The dual signal approach, i.e. a mitochondrial signal at the N-terminus and an ER (endoplasmic reticulum) or a peroxisomal signal at the C-terminus of EGFP (enhanced green fluorescent protein), was employed in transfected HeLa cells to test for a co-translational import model. The signal peptide from OTC (ornithine transcarbamylase) or arginase II was fused to the N-terminus of EGFP, and an ER or peroxisomal signal was fused to its C-terminus. The rationale was that if the free preprotein remained in the cytosol, it could be distributed between the two organelles by using a post-translational pathway. The resulting fusion proteins were imported exclusively into mitochondria, suggesting that co-translational import occurred. Native preALDH (precursor of rat liver mitochondrial aldehyde dehydrogenase), preOTC and rhodanese, each with the addition of a C-terminal ER or peroxisomal signal, were also translocated only to the mitochondria, again showing that a co-translational import pathway exists for these native proteins. Import of preALDHsp–DHFR, a fusion protein consisting of the leader sequence (signal peptide) of preALDH fused to DHFR (dihydrofolate reductase), was studied in the presence of methotrexate, a substrate analogue for DHFR. It was found that 70% of the preALDHsp–DHFR was imported into mitochondria in the presence of methotrexate, implying that 70% of the protein utilized the co-translational import pathway and 30% used the post-translational import pathway. Thus it appears that co-translational import is a major pathway for mitochondrial protein import. A model is proposed to explain how competition between binding factors could influence whether or not a cytosolic carrier protein, such as DHFR, uses the co- or post-translational import pathway.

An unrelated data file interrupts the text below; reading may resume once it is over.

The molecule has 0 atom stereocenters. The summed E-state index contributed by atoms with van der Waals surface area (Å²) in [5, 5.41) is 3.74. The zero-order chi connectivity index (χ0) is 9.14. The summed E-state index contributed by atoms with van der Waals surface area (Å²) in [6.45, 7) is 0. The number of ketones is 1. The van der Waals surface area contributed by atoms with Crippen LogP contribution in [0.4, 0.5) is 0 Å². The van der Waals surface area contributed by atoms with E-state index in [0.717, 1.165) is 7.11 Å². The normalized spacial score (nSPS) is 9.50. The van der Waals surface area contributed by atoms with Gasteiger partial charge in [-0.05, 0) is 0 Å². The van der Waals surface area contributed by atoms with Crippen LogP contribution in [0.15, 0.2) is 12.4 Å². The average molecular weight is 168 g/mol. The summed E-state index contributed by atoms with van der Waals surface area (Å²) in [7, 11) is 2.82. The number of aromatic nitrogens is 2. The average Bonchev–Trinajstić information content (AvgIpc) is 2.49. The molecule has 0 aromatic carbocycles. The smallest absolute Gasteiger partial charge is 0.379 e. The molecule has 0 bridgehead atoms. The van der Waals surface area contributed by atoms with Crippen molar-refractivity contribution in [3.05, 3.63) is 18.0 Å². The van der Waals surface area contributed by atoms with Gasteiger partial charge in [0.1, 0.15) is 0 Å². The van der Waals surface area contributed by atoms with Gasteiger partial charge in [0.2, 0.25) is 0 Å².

You do not currently have access to this content.